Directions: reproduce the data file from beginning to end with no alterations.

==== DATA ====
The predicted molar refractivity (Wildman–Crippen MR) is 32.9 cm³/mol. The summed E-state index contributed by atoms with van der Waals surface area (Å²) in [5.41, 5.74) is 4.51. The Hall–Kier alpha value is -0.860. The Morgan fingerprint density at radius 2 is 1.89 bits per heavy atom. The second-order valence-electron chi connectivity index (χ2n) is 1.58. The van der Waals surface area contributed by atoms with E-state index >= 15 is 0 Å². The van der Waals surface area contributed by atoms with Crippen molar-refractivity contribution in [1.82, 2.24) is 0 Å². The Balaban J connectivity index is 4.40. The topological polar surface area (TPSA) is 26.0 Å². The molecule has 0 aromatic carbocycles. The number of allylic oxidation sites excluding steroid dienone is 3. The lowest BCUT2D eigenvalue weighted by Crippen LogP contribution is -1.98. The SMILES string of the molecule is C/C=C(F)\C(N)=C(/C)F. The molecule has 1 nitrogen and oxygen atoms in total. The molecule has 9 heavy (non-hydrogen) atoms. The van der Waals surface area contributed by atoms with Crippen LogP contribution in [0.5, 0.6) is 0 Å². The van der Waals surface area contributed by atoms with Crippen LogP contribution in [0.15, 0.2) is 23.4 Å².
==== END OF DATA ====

The predicted molar refractivity (Wildman–Crippen MR) is 32.9 cm³/mol. The summed E-state index contributed by atoms with van der Waals surface area (Å²) in [5.41, 5.74) is 4.51. The Hall–Kier alpha value is -0.860. The Morgan fingerprint density at radius 2 is 1.89 bits per heavy atom. The second-order valence-electron chi connectivity index (χ2n) is 1.58. The van der Waals surface area contributed by atoms with E-state index >= 15 is 0 Å². The van der Waals surface area contributed by atoms with Crippen molar-refractivity contribution in [1.82, 2.24) is 0 Å². The Balaban J connectivity index is 4.40. The topological polar surface area (TPSA) is 26.0 Å². The molecule has 0 aromatic carbocycles. The number of allylic oxidation sites excluding steroid dienone is 3. The lowest BCUT2D eigenvalue weighted by Crippen LogP contribution is -1.98. The SMILES string of the molecule is C/C=C(F)\C(N)=C(/C)F. The molecule has 1 nitrogen and oxygen atoms in total. The molecule has 9 heavy (non-hydrogen) atoms. The van der Waals surface area contributed by atoms with Crippen LogP contribution in [0.5, 0.6) is 0 Å². The van der Waals surface area contributed by atoms with Crippen LogP contribution in [0.15, 0.2) is 23.4 Å².